Hollywood News

The Matrix Resurrections: Village Roadshow Pictures Sues Warner Bros over Film’s Hybrid Release

Village Roadshow Pictures has sued Warner Bros over the hybrid release of The Matrix Resurrections, the fourth instalment in the Matrix franchise, which was co-produced by the two companies in association with Venus Castina Productions.


The Lana Wachowski directorial, featuring actors Keanu Reeves, Carrie-Anne Moss, Jada Pinkett Smith, Yahya Abdul-Mateen II, Jessica Henwick, Jonathan Groff, Neil Patrick Harris, and Priyanka Chopra, was simultaneously released in theatres and on HBO Max, on December 22, 2021.

In the lawsuit filed at Los Angeles Superior Court on Monday, Village Roadshow Pictures claims that this hybrid release constitutes a breach of contract. The company also alleged that Warner Bros pushed up the film’s premiere from 2022 to 2021 in order to bolster the subscriber base for the WarnerMedia-owned streaming platform HBO Max.

“WB’s sole purpose in moving up the release date of The Matrix Resurrections was to create a desperately needed wave of year-end HBO Max premium subscriptions from what it knew would be a blockbuster film, despite knowing full well that it would decimate the film’s box office revenue and deprive Village Roadshow of any economic upside that WB and its affiliates would enjoy,” read the lawsuit.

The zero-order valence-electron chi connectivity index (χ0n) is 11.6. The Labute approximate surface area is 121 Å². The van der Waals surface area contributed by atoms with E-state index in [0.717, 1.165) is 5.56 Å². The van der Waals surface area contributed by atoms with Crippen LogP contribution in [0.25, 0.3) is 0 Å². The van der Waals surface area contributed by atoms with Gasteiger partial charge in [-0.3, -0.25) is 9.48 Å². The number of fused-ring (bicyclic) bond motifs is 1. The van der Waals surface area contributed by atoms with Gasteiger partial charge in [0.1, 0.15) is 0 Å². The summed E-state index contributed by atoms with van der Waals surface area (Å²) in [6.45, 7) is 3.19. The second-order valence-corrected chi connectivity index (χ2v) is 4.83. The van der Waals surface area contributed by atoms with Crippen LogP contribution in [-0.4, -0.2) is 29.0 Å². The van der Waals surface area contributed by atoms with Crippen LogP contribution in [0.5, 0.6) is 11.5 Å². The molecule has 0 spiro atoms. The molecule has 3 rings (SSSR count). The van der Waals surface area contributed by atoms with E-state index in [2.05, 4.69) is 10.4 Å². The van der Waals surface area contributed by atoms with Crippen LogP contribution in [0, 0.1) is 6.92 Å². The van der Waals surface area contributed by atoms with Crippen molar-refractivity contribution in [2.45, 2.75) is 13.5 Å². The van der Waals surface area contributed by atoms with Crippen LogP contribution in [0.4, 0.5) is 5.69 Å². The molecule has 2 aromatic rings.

It is notable that, despite the franchise’s global fan-following, the film has only collected a little over $150 million till date, while other franchise films, such as Spider-Man: No Way Home, were able to garner worldwide collections of over $1.7 billion from their exclusive theatrical runs.

Following the filing of the lawsuit, Warner Bros issued a statement in its defence, and said, “This is a frivolous attempt by Village Roadshow to avoid their contractual commitment to participate in the arbitration that we commenced against them last week. We have no doubt that this case will be resolved in our favour.”

The Matrix Resurrections is last of the 17 Warner Bros films to be simultaneously released in theatres and on HBO Max, as part of the company’s strategic response to the ongoing Covid-19 pandemic.

In December 2020, the media giant announced that its 2021 line-up of films would hit cinemas across the US and be released on HBO Max at the same time. The first film to have such a hybrid release was DC’s Wonder Woman 1984


This is not the first time that a studio has come under fire from its associates for the hybrid release of a film.

After Warner Bros’ announcement of the strategy in 2020, filmmaker Christopher Nolan, whose film Tenet was produced and distributed by the company, slammed the production giant over the plan and went so far as to call HBO Max “the worst streaming service.” Nolan later jumped houses in 2021 and moved to Universal Pictures, although the real reason behind this move was not disclosed.


In July 2021, actor Scarlett Johansson sued Disney over Black Widow’s hybrid release. Johansson, who essayed the character of Natasha Romanoff aka Black Widow in the Marvel Cinematic Universe, alleged that the film’s simultaneous release in theatres and on Disney+ was a breach of her contract and prevented her from earning additional compensation on top of her $20 million fee. After a legal back-and-forth lasting a few months, the studio and actor settled out of court in October 2021 and Johansson is expected to continue working with Disney on future projects.